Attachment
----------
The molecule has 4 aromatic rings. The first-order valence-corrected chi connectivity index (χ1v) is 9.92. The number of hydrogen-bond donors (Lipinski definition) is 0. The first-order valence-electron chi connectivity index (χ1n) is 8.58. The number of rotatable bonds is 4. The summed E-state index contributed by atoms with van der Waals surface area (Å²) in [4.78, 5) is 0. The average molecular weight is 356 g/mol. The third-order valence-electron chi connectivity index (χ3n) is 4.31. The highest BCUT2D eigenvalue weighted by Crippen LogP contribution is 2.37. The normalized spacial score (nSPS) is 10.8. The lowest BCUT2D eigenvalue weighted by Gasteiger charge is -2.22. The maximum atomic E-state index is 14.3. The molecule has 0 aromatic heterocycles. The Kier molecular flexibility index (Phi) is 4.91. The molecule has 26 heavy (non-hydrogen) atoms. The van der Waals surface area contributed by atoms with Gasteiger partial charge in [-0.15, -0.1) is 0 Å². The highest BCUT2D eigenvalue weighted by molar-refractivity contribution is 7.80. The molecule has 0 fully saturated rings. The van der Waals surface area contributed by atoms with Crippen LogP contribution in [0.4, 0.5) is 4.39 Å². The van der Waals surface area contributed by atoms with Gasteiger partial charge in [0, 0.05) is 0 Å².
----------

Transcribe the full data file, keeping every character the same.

The molecule has 4 aromatic rings. The first-order valence-corrected chi connectivity index (χ1v) is 9.92. The number of hydrogen-bond donors (Lipinski definition) is 0. The first-order valence-electron chi connectivity index (χ1n) is 8.58. The number of rotatable bonds is 4. The summed E-state index contributed by atoms with van der Waals surface area (Å²) in [4.78, 5) is 0. The average molecular weight is 356 g/mol. The third-order valence-electron chi connectivity index (χ3n) is 4.31. The highest BCUT2D eigenvalue weighted by Crippen LogP contribution is 2.37. The normalized spacial score (nSPS) is 10.8. The lowest BCUT2D eigenvalue weighted by Gasteiger charge is -2.22. The maximum atomic E-state index is 14.3. The molecule has 0 aromatic heterocycles. The Kier molecular flexibility index (Phi) is 4.91. The molecule has 26 heavy (non-hydrogen) atoms. The van der Waals surface area contributed by atoms with Gasteiger partial charge in [-0.15, -0.1) is 0 Å². The highest BCUT2D eigenvalue weighted by molar-refractivity contribution is 7.80. The molecule has 0 fully saturated rings. The van der Waals surface area contributed by atoms with Crippen LogP contribution in [0.4, 0.5) is 4.39 Å². The van der Waals surface area contributed by atoms with Gasteiger partial charge in [0, 0.05) is 0 Å².